For most of my running career I’ve run with a watch—and by career I mean an internship since nobody is making me do it and also I don’t get a paycheck.
Before I had a Garmin, I would simply time my runs using a clock and a map. It wasn’t accurate, but I sort of knew how far I’d gone and how long it took me. Then, one year, my husband got me a Garmin running watch for Christmas.
He instantly regretted it. I became absolutely obsessed with my running stats, and while that has relaxed somewhat over the years, I still generally like to know how fast I went even when I am supposed to go slow.
So it was kind of a big deal when I left my Garmin home, on purpose, for a relay race I ran with some friend a couple of weeks ago.
I signed up to run the short sections of the relay because I haven’t been training very much these days. Still, I didn’t feel like I wanted to know how slow I’d become. Sometimes we can be unreasonably hard on ourselves, can’t we?
On relay day, I was the last runner. After hours of cheering on my teammates and other runners, and also after half a bag of potato chips, it was finally my turn to run. My section was short and fast—2.7 miles on a paved trail that is slightly downhill.
It felt a little weird to be in a race without my Garmin, but I just let my body guide me. After all, my body isn’t used to doing a lot of running. If ever there was a time to listen to it, the time was now.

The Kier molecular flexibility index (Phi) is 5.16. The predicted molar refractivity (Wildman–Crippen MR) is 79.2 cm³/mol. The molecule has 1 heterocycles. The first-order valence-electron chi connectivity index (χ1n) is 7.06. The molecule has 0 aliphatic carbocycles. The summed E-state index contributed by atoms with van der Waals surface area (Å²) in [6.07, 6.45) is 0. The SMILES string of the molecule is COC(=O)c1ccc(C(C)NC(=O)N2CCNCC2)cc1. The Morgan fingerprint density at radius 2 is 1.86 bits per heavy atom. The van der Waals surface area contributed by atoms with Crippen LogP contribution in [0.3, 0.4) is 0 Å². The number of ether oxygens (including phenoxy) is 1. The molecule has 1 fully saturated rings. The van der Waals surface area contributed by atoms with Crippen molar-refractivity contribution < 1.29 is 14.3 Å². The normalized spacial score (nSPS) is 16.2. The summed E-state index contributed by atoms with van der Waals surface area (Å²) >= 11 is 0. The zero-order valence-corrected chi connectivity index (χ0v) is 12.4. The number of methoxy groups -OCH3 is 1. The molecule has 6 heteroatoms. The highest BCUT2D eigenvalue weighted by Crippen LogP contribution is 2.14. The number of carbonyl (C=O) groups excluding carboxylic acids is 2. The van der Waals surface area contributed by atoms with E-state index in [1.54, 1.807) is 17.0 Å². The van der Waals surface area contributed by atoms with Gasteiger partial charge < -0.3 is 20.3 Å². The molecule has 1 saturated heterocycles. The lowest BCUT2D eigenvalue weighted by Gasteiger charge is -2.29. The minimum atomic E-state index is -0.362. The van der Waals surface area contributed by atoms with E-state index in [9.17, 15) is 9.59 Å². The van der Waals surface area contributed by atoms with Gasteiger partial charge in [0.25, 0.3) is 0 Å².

I started my relay leg and at about 30 second in, I thought, “This is hard.” But, checking in with myself, I realized I was running hard, so it made sense. I eased off a little, but challenged myself.
A couple of faster runners passed me. I gritted my teeth and ran harder.
In the distance ahead I could see a couple of people. Was I gaining on them? After a few more seconds, I determined that, yes, I was. Sure. Maybe one of them was an ultra-marathoner running the whole 50-mile race by themselves, but I wouldn’t know that unless I caught up to them.
I fixed my eyes on the nearest back. I let them pull me—mentally. I tried not to go too fast. I didn’t want to burn out before the end of the leg and I still had more than a couple of miles go. While I didn’t have my Garmin on, I do wear a step-counter watch that has the time, date, steps, and mileage on it.
Just by using this targeting technique, I was able to gain on the runner ahead, and passed them. I continued to do this with each new person in front of me—staring at their back and making it my goal to catch them. I didn’t have a watch to tell me if I was going slow. More importantly, I didn’t have a watch telling me if I was going too fast.
After I finished the race, I looked at the distance and the time (on a relay, keeping track of time is important so you know how long you have to get to the next leg in order to be ready for your runner). After doing a little math, I realized ran nearly 90 seconds faster per mile than I had estimated I would.
Would I have run that fast if I’d been wearing a watch? I doubt it. I would’ve looked at it and told myself to slow down, you can’t maintain this pace. I’m considering not wearing a watch in an upcoming 5K I have—just to test this theory again.
What do you think? Does a running watch do more harm than good?
Kerrie Turcic is a runner from Maple Valley, Wash. Kerrie is currently a copywriter by day, and also a